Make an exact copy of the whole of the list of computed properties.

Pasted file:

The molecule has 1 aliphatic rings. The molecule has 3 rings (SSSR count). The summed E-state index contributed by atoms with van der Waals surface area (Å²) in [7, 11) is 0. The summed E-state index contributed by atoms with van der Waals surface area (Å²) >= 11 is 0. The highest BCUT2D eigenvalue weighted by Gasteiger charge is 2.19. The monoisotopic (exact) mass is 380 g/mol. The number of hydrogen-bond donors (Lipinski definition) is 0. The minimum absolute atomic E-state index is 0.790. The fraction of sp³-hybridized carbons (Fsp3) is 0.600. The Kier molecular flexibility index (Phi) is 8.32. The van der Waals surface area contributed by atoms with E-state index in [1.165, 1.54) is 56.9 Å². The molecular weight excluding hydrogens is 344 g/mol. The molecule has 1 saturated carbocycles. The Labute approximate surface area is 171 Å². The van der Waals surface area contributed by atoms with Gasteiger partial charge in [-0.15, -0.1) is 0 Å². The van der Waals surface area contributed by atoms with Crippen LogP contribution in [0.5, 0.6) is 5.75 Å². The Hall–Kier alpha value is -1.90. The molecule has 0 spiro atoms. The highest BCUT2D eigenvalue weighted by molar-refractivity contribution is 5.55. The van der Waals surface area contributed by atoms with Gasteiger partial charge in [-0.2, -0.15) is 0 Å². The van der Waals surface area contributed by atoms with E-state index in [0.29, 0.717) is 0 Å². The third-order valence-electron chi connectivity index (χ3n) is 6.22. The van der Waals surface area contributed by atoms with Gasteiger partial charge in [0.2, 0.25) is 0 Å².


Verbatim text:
The molecule has 1 aliphatic rings. The molecule has 3 rings (SSSR count). The summed E-state index contributed by atoms with van der Waals surface area (Å²) in [7, 11) is 0. The summed E-state index contributed by atoms with van der Waals surface area (Å²) >= 11 is 0. The highest BCUT2D eigenvalue weighted by Gasteiger charge is 2.19. The monoisotopic (exact) mass is 380 g/mol. The number of hydrogen-bond donors (Lipinski definition) is 0. The minimum absolute atomic E-state index is 0.790. The fraction of sp³-hybridized carbons (Fsp3) is 0.600. The Kier molecular flexibility index (Phi) is 8.32. The van der Waals surface area contributed by atoms with E-state index in [1.165, 1.54) is 56.9 Å². The molecular weight excluding hydrogens is 344 g/mol. The molecule has 1 saturated carbocycles. The Labute approximate surface area is 171 Å². The van der Waals surface area contributed by atoms with Gasteiger partial charge in [-0.15, -0.1) is 0 Å². The van der Waals surface area contributed by atoms with Crippen LogP contribution in [0.5, 0.6) is 5.75 Å². The Hall–Kier alpha value is -1.90. The molecule has 0 spiro atoms. The highest BCUT2D eigenvalue weighted by molar-refractivity contribution is 5.55. The van der Waals surface area contributed by atoms with Gasteiger partial charge in [-0.2, -0.15) is 0 Å². The van der Waals surface area contributed by atoms with E-state index in [0.29, 0.717) is 0 Å². The third-order valence-electron chi connectivity index (χ3n) is 6.22. The van der Waals surface area contributed by atoms with Gasteiger partial charge in [0.2, 0.25) is 0 Å².